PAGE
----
Charulata (The Lonely Wife) / New 50th anniversary digital restoration

Tuesday, January 28 at 7:00pm

Free Admission • $5 suggested donation

 

Part of our Essential Cinema series. See classic art films the way they were meant to be seen - with an audience, on the big screen!

 

“A profoundly enriching experience and a great work of art. Charulata affords a dazzling view of Satyajit Ray's mastery of the medium.” – Jay Antani, Slant

“Certainly one of Satyajit Ray's best films. A wonderfully Jamesian study of Victorian India … immensely funny but also elegant and gracefully moving.” – Time Out Film Guide

“Not to have seen the cinema of Satyajit Ray means existing in the world without seeing the sun or the moon.” - Akira Kurosawa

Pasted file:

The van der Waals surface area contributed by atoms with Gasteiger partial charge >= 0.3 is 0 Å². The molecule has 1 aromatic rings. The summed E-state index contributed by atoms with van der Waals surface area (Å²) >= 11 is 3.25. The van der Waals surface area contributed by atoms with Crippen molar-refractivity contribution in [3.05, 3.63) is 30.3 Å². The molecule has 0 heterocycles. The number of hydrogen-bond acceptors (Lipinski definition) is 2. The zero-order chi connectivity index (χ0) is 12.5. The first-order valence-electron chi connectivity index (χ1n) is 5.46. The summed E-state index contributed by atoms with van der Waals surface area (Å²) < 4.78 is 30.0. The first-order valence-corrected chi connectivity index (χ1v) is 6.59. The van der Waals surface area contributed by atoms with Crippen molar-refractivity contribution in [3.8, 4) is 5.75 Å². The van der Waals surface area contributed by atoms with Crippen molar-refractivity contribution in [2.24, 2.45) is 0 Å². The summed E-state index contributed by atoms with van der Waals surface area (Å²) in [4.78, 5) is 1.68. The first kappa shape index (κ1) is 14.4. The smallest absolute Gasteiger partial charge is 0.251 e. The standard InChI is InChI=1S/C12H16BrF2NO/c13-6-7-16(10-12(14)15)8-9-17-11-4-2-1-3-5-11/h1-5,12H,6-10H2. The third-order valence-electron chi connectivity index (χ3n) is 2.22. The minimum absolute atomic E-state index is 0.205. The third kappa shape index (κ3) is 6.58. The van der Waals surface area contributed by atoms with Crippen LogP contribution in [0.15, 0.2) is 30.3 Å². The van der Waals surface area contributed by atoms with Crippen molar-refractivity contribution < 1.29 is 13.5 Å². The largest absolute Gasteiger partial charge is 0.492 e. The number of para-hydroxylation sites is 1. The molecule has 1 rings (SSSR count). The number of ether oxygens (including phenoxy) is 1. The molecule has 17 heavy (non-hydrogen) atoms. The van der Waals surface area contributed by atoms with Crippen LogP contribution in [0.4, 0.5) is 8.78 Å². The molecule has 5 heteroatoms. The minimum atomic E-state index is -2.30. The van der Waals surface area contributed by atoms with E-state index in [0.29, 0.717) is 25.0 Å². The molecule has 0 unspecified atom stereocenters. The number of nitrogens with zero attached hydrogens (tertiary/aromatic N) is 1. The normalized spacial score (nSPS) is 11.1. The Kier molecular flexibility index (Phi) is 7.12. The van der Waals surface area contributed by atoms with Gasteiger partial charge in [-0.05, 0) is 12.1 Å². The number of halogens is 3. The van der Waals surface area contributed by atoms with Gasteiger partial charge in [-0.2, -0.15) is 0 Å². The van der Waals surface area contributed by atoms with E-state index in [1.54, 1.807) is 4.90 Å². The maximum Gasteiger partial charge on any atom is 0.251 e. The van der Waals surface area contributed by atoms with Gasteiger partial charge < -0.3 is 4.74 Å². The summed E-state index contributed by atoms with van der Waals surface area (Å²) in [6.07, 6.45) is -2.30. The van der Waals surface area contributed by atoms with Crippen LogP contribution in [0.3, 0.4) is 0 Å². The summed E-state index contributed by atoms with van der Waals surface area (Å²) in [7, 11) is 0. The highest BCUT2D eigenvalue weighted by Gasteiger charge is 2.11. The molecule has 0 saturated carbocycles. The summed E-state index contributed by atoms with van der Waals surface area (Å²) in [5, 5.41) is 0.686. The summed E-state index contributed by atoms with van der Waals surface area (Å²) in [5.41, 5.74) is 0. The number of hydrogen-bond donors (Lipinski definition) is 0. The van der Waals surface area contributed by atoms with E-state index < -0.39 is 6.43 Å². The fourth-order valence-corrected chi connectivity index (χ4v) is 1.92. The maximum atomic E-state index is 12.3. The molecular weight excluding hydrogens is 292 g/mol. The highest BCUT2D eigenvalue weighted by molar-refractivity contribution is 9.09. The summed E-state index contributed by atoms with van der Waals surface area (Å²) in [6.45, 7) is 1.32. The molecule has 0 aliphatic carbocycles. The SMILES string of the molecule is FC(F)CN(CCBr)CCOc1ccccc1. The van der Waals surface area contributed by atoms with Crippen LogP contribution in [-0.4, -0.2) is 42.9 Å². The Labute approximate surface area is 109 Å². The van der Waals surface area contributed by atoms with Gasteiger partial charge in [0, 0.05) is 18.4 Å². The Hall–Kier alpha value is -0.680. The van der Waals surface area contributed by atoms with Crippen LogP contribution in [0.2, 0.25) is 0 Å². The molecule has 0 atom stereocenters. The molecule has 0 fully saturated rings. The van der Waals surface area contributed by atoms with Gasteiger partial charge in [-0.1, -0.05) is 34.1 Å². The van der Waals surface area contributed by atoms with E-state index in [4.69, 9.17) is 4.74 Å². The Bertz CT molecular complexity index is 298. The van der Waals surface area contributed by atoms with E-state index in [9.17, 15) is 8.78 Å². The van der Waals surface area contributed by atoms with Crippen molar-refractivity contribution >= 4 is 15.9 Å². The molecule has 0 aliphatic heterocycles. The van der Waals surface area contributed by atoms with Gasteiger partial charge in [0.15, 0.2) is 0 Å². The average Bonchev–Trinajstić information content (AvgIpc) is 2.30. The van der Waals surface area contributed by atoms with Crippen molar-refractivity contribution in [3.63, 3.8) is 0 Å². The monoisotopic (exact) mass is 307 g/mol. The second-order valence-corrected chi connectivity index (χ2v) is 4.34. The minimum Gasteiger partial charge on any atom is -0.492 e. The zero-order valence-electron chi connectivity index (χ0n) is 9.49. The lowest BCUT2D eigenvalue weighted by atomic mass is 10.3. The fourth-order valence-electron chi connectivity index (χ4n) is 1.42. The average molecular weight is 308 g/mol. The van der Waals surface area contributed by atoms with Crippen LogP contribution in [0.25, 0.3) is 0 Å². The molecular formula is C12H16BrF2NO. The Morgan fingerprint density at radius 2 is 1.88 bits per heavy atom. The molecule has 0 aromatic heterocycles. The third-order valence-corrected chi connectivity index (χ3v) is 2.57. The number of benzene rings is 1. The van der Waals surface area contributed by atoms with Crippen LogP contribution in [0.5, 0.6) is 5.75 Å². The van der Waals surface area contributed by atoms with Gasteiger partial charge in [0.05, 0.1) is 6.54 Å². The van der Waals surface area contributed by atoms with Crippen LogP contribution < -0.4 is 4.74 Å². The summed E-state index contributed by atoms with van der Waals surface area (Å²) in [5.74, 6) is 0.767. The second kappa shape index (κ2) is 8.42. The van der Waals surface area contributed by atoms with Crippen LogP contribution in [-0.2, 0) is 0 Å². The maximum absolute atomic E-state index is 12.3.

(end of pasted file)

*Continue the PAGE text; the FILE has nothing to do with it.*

After introducing the Indian film industry to the world at the 1956 Cannes Film Festival with his award-winning classic Pather Panchali, filmmaker Satyajit Ray built a stunning body of politically-charged, humanist cinema unequaled in film history. Directed in 1964 at the height of the director’s career, Charulata (aka The Lonely Wife) is an exquisite story of a woman’s artistic and romantic yearning set in late nineteenth-century, pre-independence India, in the gracious home of a liberal-minded, workaholic newspaper editor and his lonely wife, Charulata (Madhabi Mukherjee). When her husband’s poet cousin (Soumitra Chatterjee) comes to stay with them, Charulata finds herself both creatively inspired and dangerously drawn to him, leading to an erotically-charged conflict that will test the increasingly-adventurous woman’s every belief. Based on the 1901 novella Nastanirh (The Broken Nest) by the great Bengali author Rabindranath Tagore, Charulata is a work of sumptuous and subtle textures, a delicate tale of a marriage in jeopardy and a woman taking the first steps toward establishing her own voice. Carried along by the grace and beauty of star Madhabi Mukherjee, Charulata received rapturous critical acclaim (winning Ray the Silver Bear for Best Director at the 1965 Berlin International Film Festival) and is often considered the filmmaker’s greatest work – an exquisitely rendered tale of female empowerment as well as a fascinating fable about the bequest of Empire in India. Satyajit Ray himself noted that Charulata was his "most flawless film" and that if he could make it again, he wouldn't change a thing. (Dir. by Satyajit Ray, 1964, India, in Bengali and English with subtitles, 117 mins., Not Rated) Digital

 

 

 
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